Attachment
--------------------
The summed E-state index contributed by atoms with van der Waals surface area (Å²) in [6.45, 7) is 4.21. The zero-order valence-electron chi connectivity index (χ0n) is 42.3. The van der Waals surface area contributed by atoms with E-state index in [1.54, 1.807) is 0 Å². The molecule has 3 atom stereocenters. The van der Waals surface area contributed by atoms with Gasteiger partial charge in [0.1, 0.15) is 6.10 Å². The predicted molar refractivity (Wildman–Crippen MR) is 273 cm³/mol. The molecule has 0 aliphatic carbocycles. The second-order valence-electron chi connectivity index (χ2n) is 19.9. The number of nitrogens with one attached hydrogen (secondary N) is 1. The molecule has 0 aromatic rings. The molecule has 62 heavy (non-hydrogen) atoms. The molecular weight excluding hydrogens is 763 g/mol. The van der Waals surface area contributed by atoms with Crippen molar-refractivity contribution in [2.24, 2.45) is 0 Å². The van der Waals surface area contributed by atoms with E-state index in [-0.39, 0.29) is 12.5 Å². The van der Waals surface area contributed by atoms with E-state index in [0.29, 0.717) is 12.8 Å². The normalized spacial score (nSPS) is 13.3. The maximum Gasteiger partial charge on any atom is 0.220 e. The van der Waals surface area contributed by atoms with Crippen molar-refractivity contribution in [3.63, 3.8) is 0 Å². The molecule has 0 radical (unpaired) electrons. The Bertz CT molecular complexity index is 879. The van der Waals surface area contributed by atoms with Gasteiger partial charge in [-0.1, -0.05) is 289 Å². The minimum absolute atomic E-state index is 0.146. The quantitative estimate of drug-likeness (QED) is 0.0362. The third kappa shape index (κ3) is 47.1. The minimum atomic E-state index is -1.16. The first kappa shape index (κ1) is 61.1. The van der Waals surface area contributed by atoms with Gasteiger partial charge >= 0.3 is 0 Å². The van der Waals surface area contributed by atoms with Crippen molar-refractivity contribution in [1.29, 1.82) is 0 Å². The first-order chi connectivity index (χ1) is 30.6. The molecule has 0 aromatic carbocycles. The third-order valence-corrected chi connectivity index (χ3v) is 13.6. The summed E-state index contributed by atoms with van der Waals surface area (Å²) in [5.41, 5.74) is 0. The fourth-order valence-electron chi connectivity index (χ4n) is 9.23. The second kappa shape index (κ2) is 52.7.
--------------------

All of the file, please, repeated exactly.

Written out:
The summed E-state index contributed by atoms with van der Waals surface area (Å²) in [6.45, 7) is 4.21. The zero-order valence-electron chi connectivity index (χ0n) is 42.3. The van der Waals surface area contributed by atoms with E-state index in [1.54, 1.807) is 0 Å². The molecule has 3 atom stereocenters. The van der Waals surface area contributed by atoms with Gasteiger partial charge in [0.1, 0.15) is 6.10 Å². The predicted molar refractivity (Wildman–Crippen MR) is 273 cm³/mol. The molecule has 0 aliphatic carbocycles. The second-order valence-electron chi connectivity index (χ2n) is 19.9. The number of nitrogens with one attached hydrogen (secondary N) is 1. The molecule has 0 aromatic rings. The molecule has 62 heavy (non-hydrogen) atoms. The molecular weight excluding hydrogens is 763 g/mol. The van der Waals surface area contributed by atoms with Crippen molar-refractivity contribution in [2.24, 2.45) is 0 Å². The van der Waals surface area contributed by atoms with E-state index in [-0.39, 0.29) is 12.5 Å². The van der Waals surface area contributed by atoms with E-state index in [0.29, 0.717) is 12.8 Å². The normalized spacial score (nSPS) is 13.3. The maximum Gasteiger partial charge on any atom is 0.220 e. The van der Waals surface area contributed by atoms with Crippen molar-refractivity contribution in [3.63, 3.8) is 0 Å². The molecule has 0 radical (unpaired) electrons. The Bertz CT molecular complexity index is 879. The van der Waals surface area contributed by atoms with Gasteiger partial charge in [-0.1, -0.05) is 289 Å². The minimum absolute atomic E-state index is 0.146. The quantitative estimate of drug-likeness (QED) is 0.0362. The third kappa shape index (κ3) is 47.1. The minimum atomic E-state index is -1.16. The first kappa shape index (κ1) is 61.1. The van der Waals surface area contributed by atoms with Gasteiger partial charge >= 0.3 is 0 Å². The van der Waals surface area contributed by atoms with Crippen molar-refractivity contribution in [1.29, 1.82) is 0 Å². The first-order chi connectivity index (χ1) is 30.6. The molecule has 0 aromatic carbocycles. The third-order valence-corrected chi connectivity index (χ3v) is 13.6. The summed E-state index contributed by atoms with van der Waals surface area (Å²) in [5.41, 5.74) is 0. The fourth-order valence-electron chi connectivity index (χ4n) is 9.23. The second kappa shape index (κ2) is 52.7.